Malaysia Shall Continue Working With Global Partners On Nuclear Disarmament
KUALA LUMPUR, 22 September (Bernama) -- The recent six-day visit of North Korean leader Kim Jong Un to Russia, which raised global concerns about potential arms deals between the two nations, occurred at a time when both countries were grappling with increasing international isolation.
Termed a rare summit, Kim met with President Vladimir Putin and toured important military and technology facilities, highlighting the deepening defence cooperation between the two nations in the face of separate and intensifying confrontations with the United States (US) and its allies.
This meeting marked the first encounter between the two leaders since 2019 and was reported as Kim's longest foreign trip since assuming power in late 2011.
Drawing lessons from this event, concerns about global nuclear disarmament, a cause Malaysia consistently champions for a world free of nuclear weapons, emerge as a critical area for discussion, particularly as Malaysia assumes the ASEAN Chairmanship in 2025.
Dr. Hoo Chiew Ping, a Senior Lecturer in Strategic Studies and International Relations at a public university here told Bernama that Malaysia should persistently strive to secure commitments from major nuclear powers to refrain from targeting Southeast Asia with nuclear weapons.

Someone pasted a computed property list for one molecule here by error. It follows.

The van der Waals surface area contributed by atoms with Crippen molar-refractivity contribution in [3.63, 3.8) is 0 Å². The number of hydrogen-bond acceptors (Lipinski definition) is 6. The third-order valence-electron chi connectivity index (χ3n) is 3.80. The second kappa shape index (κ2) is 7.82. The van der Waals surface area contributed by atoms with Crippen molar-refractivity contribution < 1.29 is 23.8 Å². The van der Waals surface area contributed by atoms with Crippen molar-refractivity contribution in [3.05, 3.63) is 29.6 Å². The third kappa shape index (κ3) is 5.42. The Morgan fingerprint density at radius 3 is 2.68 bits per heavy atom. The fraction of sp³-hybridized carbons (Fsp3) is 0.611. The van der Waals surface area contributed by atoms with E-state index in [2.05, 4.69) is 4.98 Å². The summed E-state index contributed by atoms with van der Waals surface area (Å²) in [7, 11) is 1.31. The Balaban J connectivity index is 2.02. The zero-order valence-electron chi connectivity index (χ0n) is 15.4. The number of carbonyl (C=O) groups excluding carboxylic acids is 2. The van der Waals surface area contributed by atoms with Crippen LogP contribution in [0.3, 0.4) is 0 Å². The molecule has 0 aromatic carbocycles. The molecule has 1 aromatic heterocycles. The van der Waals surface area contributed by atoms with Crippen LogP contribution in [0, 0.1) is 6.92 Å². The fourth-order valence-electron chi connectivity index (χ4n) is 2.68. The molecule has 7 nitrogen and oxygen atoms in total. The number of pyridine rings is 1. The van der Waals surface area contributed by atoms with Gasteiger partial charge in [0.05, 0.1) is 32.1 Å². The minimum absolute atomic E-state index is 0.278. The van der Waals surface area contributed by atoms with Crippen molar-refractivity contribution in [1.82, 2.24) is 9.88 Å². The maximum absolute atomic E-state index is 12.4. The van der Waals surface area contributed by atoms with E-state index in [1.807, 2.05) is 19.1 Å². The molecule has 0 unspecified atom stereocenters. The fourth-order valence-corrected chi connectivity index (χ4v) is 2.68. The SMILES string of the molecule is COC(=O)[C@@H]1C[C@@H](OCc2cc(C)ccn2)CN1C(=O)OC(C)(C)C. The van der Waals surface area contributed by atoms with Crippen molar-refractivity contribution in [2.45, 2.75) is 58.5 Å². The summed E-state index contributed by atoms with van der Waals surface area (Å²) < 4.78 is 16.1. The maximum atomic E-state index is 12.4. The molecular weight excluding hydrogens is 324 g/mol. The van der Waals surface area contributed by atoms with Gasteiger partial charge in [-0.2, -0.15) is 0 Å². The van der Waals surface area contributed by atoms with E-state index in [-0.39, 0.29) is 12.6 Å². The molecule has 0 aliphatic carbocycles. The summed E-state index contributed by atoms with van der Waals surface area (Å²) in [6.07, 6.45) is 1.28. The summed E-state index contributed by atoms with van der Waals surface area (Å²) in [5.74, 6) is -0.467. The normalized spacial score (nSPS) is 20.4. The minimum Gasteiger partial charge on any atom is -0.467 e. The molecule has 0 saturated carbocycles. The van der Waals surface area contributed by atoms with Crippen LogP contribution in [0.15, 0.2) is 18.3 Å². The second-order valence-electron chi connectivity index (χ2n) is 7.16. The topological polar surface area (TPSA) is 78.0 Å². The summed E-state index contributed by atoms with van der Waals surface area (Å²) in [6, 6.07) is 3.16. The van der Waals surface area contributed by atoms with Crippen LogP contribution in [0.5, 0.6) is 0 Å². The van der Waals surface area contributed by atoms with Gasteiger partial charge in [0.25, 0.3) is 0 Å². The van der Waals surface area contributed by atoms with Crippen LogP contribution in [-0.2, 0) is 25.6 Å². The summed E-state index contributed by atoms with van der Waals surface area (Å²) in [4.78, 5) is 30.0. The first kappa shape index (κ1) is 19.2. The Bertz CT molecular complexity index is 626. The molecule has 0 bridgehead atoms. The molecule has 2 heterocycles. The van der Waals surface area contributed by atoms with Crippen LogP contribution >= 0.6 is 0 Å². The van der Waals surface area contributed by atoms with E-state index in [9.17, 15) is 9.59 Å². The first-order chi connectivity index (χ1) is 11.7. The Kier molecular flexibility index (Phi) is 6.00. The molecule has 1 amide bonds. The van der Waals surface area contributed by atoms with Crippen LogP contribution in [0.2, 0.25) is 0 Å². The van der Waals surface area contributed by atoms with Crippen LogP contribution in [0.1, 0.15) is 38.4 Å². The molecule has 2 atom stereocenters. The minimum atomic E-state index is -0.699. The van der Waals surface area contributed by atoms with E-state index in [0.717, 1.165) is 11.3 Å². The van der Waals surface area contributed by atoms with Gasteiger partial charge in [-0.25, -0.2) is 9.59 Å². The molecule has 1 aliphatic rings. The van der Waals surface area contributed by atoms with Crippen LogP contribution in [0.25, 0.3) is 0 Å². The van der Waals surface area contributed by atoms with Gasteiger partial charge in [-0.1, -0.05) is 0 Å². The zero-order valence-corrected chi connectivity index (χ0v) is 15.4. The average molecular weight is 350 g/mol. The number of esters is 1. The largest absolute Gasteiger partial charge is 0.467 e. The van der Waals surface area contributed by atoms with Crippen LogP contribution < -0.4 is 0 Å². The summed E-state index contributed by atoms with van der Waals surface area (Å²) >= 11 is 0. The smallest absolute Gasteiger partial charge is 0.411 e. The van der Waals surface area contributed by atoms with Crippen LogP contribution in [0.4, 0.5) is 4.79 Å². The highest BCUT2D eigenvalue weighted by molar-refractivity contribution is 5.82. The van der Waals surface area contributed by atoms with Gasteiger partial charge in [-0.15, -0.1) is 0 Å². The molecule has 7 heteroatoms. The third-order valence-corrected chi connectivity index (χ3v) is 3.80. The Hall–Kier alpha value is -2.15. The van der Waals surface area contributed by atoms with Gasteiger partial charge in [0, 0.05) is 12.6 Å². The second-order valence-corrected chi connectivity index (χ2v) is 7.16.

"Firstly, the Southeast Asia Nuclear Weapons Free Zone (SEANWFZ) Treaty was initially promoted by Indonesia during its ASEAN Chairmanship but made little progress in securing the support of major nuclear powers. Therefore, Malaysia should continue this effort in 2025.
"Secondly, if we can persuade several, if not all, nuclear powers to sign the SEANWFZ, we can then propose the establishment of a nuclear weapons-free zone on from the Korean Peninsula to Northeast Asia, though convincing North Korea to relinquish its nuclear weapons will be challenging.
"Malaysia should continue collaborating with global partners at the United Nations (UN) level and regional stakeholders to promote nuclear disarmament, advocating for the signing of the SEANWFZ treaty by nuclear powers and establishing an inclusive nuclear norm and order that involves both nuclear weapons states (NWS) and non-nuclear weapons states (NNWS)."
Hoo, whose primary research focuses on security issues and the peace process in the Korean Peninsula, shared these insights when asked to comment on Kim's summit with Putin, which many international media outlets considered "historic" and “alarming”.
Expanding on the summit, Hoo believed that the outcomes of the visit exceeded expectations given that Kim led a high-level delegation that included top party and military officials.
"The visits encompassed various sites, such as the space launch center, submarine base, air force base, and military R&D centers, suggesting numerous potential areas of cooperation between Russia and North Korea.
"If both countries strengthen long-term military cooperation aimed at enhancing their respective military capabilities, it will undoubtedly have implications for regional and global strategic stability," she remarked.
The Korean Central News Agency (KCNA), North Korean state media, quoted Kim as stating that his visit underscored the "strategic importance" of the ties between Pyongyang and Moscow.
US and South Korean officials expressed concerns that Kim might supply weapons and ammunition to Russia, given Russia's extensive consumption during more than 18 months of conflict in Ukraine.
However, both Moscow and Pyongyang denied any such intentions.
The report also mentioned that Putin accepted an invitation from Kim to visit North Korea in the future.